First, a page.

Another MySQL howto!
I had a server running Mariadb or MySQL (not entirely sure which one, but I think it was Mariadb) within Docker on top of Btrfs. An awesome sandwich - a positive bundle of amazing tech. Or so I thought. It ran happily for a while, then got so monumentally corrupted that it was not possible to restore it. My research led me to various pages explaining that the only way to restore functionality was to destroy all the data.
I could not dump the data from the docker container because it was impossible to start docker itself, but I was able to make a copy of the mysql directory, so once I had restored the server itself (nixops <3) I had to figure out how to restore the database.
In the end, it turned out to be quite simple.
First note that in my case, there was only one database being used in the server! This is important, because this method involves replacing the mysql innodb file wholesale. Other restore methods exist if you have more than one database in the server, but this one will probably not work.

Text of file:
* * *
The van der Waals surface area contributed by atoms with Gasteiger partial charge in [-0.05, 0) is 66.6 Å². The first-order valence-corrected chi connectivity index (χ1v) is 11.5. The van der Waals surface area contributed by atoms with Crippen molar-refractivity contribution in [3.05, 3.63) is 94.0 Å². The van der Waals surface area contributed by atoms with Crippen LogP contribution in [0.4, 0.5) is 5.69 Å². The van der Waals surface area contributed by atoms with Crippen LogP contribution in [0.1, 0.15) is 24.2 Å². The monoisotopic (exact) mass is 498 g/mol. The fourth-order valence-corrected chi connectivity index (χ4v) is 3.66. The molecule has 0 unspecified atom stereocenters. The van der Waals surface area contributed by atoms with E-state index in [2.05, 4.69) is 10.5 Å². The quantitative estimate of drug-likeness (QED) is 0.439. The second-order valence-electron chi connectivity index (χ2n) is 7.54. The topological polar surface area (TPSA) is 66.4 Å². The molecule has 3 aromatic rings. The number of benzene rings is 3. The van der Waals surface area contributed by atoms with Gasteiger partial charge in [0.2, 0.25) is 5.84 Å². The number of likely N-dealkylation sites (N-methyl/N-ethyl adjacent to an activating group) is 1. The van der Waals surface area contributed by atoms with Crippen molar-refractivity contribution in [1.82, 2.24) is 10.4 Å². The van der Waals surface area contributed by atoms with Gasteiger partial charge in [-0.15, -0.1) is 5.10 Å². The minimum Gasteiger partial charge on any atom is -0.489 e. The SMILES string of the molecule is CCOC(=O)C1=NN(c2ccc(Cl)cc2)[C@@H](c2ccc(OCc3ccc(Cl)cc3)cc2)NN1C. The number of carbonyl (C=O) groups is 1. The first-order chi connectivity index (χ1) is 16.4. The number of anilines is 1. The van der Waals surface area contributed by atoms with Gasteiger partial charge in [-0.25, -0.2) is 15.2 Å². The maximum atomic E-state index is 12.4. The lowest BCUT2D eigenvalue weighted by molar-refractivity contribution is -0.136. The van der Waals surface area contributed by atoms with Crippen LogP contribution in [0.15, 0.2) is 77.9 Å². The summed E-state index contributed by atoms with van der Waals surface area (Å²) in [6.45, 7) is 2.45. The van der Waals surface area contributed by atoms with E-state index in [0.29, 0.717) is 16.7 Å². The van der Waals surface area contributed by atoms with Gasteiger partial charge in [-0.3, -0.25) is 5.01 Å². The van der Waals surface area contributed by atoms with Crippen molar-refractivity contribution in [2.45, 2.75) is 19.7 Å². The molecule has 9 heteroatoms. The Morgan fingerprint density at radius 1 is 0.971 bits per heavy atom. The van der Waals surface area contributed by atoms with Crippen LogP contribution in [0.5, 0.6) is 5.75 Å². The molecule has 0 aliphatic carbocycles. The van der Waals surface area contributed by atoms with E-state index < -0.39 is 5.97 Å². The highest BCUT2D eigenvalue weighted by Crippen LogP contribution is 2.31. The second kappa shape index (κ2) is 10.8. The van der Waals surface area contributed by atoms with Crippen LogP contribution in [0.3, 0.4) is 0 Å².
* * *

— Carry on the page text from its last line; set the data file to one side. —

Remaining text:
All of the below commands should be run as root, or prefixed with
sudo, depending on your setup.
Stop the mysql server (Systemd here):
systemctl stop mysql
Backup the mysql directory:
tar cjpf mysql.tar.bz2 /var/lib/mysql
Copy the files from the database:
cp -r <PATH_TO_BACKUP>/mysql/database_name /var/lib/mysql/
Copy the mysql data files
cp -r <PATH_TO_BACKUP>/mysql/ib* /var/lib/mysql/
chown -R mysql:mysql /var/lib/mysql
Restart the MySQL or Mariadb server:
systemctl start mysql
Finally, make sure the data is consistent:
That worked for me, I hope it does for you.